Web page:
With this information, you can then start to use Quantify more readily to explore different options. You can remove certain activities or switch responsible roles to see how they may impact the cost of the process, if at all.
And you can also see the impact your changes might have in the future, not just in the immediate numbers, so that you can be even more accurate when it comes to making decisions about what to change. While the numbers may not always be accurate as you are approximating them, especially time spent on tasks, it will provide enough of a general idea to make a more informed call when you’re deciding how best to improve.
Quantify will also help you identify bottlenecks and other areas in your process you can troubleshoot to be more efficient and further optimise your business.
And best of all, if you need to explain to shareholders the reasoning behind your changes, Quantify can help you prepare a business case. It will include all relevant data, calculations, and forecasting in a way that can be easily understood so that you can get sign-off on the changes a lot faster.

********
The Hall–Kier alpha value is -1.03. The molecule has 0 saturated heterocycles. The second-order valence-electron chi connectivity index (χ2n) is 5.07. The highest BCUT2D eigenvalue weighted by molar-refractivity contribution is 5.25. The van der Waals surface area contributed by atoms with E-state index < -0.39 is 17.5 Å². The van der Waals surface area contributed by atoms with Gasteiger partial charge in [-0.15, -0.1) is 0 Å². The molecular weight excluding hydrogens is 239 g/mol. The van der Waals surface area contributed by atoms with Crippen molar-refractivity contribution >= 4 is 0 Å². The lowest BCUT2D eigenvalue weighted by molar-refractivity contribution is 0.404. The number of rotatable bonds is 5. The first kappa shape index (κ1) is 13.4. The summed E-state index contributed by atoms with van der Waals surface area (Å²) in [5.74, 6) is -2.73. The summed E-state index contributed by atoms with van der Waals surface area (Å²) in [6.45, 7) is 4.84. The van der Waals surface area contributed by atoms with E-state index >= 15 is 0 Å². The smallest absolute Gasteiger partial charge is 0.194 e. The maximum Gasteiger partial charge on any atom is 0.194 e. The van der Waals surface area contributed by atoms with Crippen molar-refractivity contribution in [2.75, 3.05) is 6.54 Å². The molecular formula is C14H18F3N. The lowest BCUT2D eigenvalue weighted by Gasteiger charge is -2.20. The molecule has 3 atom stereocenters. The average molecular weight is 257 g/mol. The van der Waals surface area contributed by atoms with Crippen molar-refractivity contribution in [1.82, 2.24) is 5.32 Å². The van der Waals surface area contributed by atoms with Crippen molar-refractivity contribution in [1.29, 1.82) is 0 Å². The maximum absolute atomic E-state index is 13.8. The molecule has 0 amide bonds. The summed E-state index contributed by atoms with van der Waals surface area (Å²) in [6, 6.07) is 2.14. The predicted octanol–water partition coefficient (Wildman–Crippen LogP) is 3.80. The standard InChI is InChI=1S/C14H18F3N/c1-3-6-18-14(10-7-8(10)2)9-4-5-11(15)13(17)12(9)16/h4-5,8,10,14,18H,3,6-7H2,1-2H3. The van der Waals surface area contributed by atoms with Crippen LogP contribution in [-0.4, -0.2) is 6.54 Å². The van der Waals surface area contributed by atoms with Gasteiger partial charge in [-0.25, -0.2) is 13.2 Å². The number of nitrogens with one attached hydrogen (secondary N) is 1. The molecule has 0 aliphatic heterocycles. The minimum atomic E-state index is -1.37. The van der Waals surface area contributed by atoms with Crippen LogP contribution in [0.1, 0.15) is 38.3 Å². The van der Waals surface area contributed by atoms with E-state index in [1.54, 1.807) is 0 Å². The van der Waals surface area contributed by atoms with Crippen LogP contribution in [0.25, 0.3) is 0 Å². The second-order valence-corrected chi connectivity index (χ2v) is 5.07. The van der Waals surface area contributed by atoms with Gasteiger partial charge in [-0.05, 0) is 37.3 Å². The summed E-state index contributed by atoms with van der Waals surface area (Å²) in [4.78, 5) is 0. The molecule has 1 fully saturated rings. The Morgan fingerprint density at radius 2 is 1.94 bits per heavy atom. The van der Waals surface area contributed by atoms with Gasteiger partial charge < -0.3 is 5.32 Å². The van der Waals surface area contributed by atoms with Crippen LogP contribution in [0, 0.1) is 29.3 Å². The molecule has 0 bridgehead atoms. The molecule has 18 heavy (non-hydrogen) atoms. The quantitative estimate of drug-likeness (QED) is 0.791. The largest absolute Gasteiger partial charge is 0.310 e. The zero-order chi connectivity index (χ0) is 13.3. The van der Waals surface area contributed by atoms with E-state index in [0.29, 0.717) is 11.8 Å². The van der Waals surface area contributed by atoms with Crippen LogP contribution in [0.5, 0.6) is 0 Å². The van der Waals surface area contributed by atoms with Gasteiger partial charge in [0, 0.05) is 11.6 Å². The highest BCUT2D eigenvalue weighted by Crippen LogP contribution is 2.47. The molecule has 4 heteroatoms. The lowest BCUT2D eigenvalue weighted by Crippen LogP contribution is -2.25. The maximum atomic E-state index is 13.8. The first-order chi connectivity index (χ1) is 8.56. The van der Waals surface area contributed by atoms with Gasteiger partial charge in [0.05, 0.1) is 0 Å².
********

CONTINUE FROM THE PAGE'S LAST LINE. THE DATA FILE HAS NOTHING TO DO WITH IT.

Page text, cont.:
Mapping processes is a great start, but at the end of the day, numerical data is especially important when making the decision to change any part of a process. It provides you with a clear picture of where you might be overspending, be it time or money, and it gets you thinking about how you might be able to save.
Activity based costing is one way that can easily help you determine where you need to reconsider your spending. And it can be far more nuanced than simply removing a role or not renewing a subscription.
To make sure you get the full picture and all possible outcomes, at Skore we’ve developed Quantify.
Informed business decisions need hard data that does not take a long time to calculate and accounts for several outcomes. Quantify does just that for users in a matter of minutes, allowing them to explore all the potential scenarios removing certain costs will have and helping them find the best option.
To smoothly calculate ABC going forward, make sure to get in touch!